November 13, 2014 1.28 pm This story is over 82 months old

Lincoln residents speak out over Article 4 legislation on HMOs

HMO scrutiny: A committee invited residents to have their say on how the council handle houses in multiple occupation in Lincoln.

Residents and a variety of representatives from organisations spoke at a special City of Lincoln Council Policy Scrutiny Committee regarding changing rules to city houses in multiple occupation (HMOs).

The meeting, held at the Alive Conference Centre on November 12, allowed residents to speak out on how the changes may affect their communities.

Representatives from the West End Residents Association (WERA), the University of Lincoln, both university Students’ Unions, National Landlords Association and the Federation of Small Businesses were all given a change to argue the case for or against the implementation of Article 4.

HMOs cover student accommodation and private rented homes in the city, where a number of people may be living but are not a family unit. These are known as house shares.

A HMO needs a license if it is three or more storeys high with five or more people forming two or more households – there are 187 of these operating in Lincoln, and 75 are in the West End.

The boom in HMOs in Lincoln is driven by factors such as a growing university, fewer people being able to afford to buy, and the long waiting lists for public sector housing.

Article 4 would mean there are more processes involved in adding more HMOs and would mean all HMO properties would go through planning.

Leading to the meeting, two petitions came from local residents both defending and rejecting the idea of Article 4 which encouraged a consolation by the council for five options:

  • Accreditation and discretionary licensing scheme for private sector housing
  • Article 4 direction – requiring planning permission for HMOs
  • Lobby central government for changes in the law to improve controls in respect of HMO
  • Strengthen planning policy position through emerging local plan
  • Continue to implement existing measures

When asked to rank the options in order of which they thought most appropriate, 57% of respondents said introducing an Article 4 direction would be their first choice, followed by strengthening landlord accreditation schemes and continuing with existing measures.

The Policy Scrutiny Committee is looking at the responses in order to send a recommendation to the council’s Executive Committee.

At the meeting, Rob Lewis, representing WERA who are for Article 4, mentioned 38 councils in the UK used a form of Article 4.

He also stated that residents in the West End of Lincoln, where a large proportion of HMOs are, had a resentment “towards the downward spiral in the area” due to the influx in HMOs, mainly to accommodate students.

He stressed that in order to keep a balanced community in the West End and save the area, the council needs a supplementary planning policy of some form, and councils should have the power to control HMOs.

Lewis reminded everyone that WERA was not anti-student, and in fact had two students members, one of which holding a secretarial role.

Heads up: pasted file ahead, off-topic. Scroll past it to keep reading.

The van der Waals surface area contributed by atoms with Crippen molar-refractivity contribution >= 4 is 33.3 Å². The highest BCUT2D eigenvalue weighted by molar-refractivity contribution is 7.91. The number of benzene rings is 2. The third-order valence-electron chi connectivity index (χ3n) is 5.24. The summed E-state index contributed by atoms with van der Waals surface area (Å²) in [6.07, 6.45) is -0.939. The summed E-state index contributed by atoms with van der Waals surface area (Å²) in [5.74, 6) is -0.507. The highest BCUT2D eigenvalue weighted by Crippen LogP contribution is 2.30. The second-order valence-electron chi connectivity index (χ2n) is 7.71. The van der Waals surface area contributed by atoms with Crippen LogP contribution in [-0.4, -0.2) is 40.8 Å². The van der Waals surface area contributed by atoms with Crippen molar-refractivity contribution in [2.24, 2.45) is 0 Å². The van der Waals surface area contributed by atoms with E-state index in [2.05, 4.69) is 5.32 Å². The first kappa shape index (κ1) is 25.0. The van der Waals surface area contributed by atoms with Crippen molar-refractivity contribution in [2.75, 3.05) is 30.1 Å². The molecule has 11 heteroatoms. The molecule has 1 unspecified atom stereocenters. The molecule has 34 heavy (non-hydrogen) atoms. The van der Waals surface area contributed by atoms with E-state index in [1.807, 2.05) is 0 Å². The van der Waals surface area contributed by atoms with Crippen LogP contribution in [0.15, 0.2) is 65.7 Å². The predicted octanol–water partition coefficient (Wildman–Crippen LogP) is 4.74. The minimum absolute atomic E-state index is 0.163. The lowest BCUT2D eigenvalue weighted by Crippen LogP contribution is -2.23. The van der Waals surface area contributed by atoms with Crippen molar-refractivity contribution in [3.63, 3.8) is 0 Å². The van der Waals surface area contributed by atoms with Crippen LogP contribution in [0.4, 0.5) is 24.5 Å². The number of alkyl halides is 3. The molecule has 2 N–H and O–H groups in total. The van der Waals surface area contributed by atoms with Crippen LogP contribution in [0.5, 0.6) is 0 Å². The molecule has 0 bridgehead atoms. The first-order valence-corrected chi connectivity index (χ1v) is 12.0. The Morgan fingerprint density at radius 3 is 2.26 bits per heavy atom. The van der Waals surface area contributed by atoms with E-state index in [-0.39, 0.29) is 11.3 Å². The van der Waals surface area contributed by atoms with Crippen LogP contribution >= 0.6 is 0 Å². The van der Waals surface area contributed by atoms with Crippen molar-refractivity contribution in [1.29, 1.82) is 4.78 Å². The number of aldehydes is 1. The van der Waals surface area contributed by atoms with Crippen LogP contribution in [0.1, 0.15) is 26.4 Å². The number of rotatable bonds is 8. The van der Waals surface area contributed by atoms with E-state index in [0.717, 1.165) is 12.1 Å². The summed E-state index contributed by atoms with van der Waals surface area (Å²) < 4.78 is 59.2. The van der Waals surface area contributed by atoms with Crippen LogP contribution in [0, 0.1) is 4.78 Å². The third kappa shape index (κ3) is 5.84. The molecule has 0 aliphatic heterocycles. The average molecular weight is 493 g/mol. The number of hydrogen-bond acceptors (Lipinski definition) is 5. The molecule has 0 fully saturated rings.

John Plumridge, representing University of Lincoln, argued that Article 4 would now elevate problems such as the quality of housing, litter issues and noise complaints.

The university will welcome any decision but is simply looking for a “good supply of housing” of high standard, as well as working on purpose-built accommodation.

“If growth in the city is to be successful, policy changes are needed,” he concluded.

Brian Alcorn of University of Lincoln Students Union, who are working alongside Bishop Grosseteste University, and said students should not be scapegoated, and that Article 4 would be a waste of money.

“Too often, students are seen as the problem and not the solution,” he said, and also referenced the hours of community volunteer work students do around the city.

He also pointed out that the student community and the local community are actually within the same community, and should not be segregated, as students also get disrupted by noise and dislike seeing an area look run down.

While all the options are viable for the council to choose, each one — even keeping measures the same — will require large sums of money to implement and maintain.

Councillor Chris Burke, chair of the Policy Scrutiny Committee, said: “It was clear we would need to look at more than one option to address the issues raised.

“The broad consensus is towards looking at a combination of an Article 4 Direction and an additional licensing scheme, which would help to manage the number of HMOs in Lincoln and the standard of housing.”

“We will put this recommendation to Executive to consider, along with all the views we heard during the meeting and the responses to the public consultation that was held.

“The committee listened very carefully to everybody that gave their views. This is clearly a very important issue and we’re pleased people have taken the opportunity to get involved.

“We are well aware that HMOs provide an important source of private rented accommodation, but also that such properties can present issues around their maintenance and the number of people living in one house, including noise, litter and parking.

“We want to support the need for this type of housing, but we also understand the concerns of residents. I believe the committee’s decision reflects this and reflects the views they heard.”

The Scrutiny Committee will now deliver their findings to the Executive Committee for a final decision on December 15.

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